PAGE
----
Wednesday January 28, 2015
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I don't know about you, but I was right on top of the story of the invention of the Apple computer by an engineer named Steve Wozniak and the startup of a computer company by Wozniak and businessman Steve Jobs. I have read I do not know how many stories from those days--written and told IN those days.
Here came the Apple IIe, the Mac, and a multi-million dollar company. Wozniak was right there plugging away, but after a power struggle between Jobs and the board of directors, Jobs went off and tried to sell his idea elsewhere. What idea? The NeXT Computer, which failed.
Woz, happy with what he had accomplished, retired after a time, and has lived well since, a respected and admired inventor, while Jobs, always the businessman, worked to wangle his way back into Apple.
He finally succeeded, but from that day on Apple computers began a long downhill slide which continues to this day. The focus of the company, once a powerhouse of slick, smooth computing and unbeatable software, has been away from a viable tool that can be used to fundamentally change the world, to a series of brightly colored toys which fit in a pocket.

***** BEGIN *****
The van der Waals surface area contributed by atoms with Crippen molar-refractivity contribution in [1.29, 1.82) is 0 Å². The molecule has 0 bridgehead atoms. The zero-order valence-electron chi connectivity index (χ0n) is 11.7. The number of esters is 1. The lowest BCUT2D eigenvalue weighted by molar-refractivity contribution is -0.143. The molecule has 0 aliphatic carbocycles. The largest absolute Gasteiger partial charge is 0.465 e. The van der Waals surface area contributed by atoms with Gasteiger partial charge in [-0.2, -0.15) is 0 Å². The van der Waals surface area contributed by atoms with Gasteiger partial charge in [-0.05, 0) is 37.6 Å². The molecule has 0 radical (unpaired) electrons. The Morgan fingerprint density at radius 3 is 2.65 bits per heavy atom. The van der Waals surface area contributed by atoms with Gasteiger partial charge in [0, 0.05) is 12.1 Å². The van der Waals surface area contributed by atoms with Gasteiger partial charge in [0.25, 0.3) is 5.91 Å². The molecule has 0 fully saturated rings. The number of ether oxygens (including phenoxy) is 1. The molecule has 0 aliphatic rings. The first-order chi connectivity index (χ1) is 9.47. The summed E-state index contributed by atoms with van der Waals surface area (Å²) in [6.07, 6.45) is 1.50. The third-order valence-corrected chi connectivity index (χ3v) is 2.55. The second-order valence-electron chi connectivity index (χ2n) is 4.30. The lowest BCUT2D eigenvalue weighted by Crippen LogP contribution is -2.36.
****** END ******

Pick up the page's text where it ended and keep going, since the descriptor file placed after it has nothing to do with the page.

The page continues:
Although I still use a Mac, I do it almost under protest and would switch to a Windows machine if I felt there were enough years left in my life to make it worthwhile. Many things that Jobs could not sell in his failed NeXT Computer have now found their way into Macs I own. All of them are things I turn off and do my best to ignore. If I ever find it necessary to upgrade again, it will NOT be to a Mac.
I have kept quiet about all this, but something has happened that I just cannot ignore. Some jerk out in Hollywood has just made a movie about the invention of the Apple IIe, the microcomputer that started it all. In it he has Woz saying, "Nobody wants to buy a computer... nobody," while Steve Jobs is spouting glorious, inspiring messages about "computers affecting society."
Wozniak's comment about the movie? "Totally wrong. [The personalities are wrong] and... the ideas of computers affecting society did not come from Jobs."
Wozniak says the idea of designing a personal computer came from his time as a member of Homebrew Computer Club, a group for computer hobbyists, and long before Jobs had joined.
He points out, "It's ok to make up a dramatic scene but is much better if it sort of happened..."
Who you would you believe?
In case anybody is wondering, I believe Wozniak.
PS: I didn't think anyone would have any doubt. :-)
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